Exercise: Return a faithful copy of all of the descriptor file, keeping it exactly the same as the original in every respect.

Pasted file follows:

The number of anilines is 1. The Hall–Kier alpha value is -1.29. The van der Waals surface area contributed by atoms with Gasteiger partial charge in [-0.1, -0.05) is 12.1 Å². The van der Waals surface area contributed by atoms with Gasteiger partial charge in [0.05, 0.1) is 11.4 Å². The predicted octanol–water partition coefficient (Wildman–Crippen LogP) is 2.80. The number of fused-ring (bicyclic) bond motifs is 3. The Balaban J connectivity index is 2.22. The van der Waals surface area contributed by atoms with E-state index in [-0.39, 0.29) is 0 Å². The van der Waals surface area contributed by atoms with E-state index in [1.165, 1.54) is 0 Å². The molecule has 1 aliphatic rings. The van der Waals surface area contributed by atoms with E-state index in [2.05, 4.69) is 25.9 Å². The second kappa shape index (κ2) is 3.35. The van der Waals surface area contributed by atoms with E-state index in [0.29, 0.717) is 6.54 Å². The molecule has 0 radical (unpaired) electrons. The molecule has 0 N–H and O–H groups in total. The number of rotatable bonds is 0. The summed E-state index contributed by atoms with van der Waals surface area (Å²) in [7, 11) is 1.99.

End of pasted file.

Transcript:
The number of anilines is 1. The Hall–Kier alpha value is -1.29. The van der Waals surface area contributed by atoms with Gasteiger partial charge in [-0.1, -0.05) is 12.1 Å². The van der Waals surface area contributed by atoms with Gasteiger partial charge in [0.05, 0.1) is 11.4 Å². The predicted octanol–water partition coefficient (Wildman–Crippen LogP) is 2.80. The number of fused-ring (bicyclic) bond motifs is 3. The Balaban J connectivity index is 2.22. The van der Waals surface area contributed by atoms with E-state index in [-0.39, 0.29) is 0 Å². The van der Waals surface area contributed by atoms with E-state index in [1.165, 1.54) is 0 Å². The molecule has 1 aliphatic rings. The van der Waals surface area contributed by atoms with E-state index in [2.05, 4.69) is 25.9 Å². The second kappa shape index (κ2) is 3.35. The van der Waals surface area contributed by atoms with E-state index in [0.29, 0.717) is 6.54 Å². The molecule has 0 radical (unpaired) electrons. The molecule has 0 N–H and O–H groups in total. The number of rotatable bonds is 0. The summed E-state index contributed by atoms with van der Waals surface area (Å²) in [7, 11) is 1.99.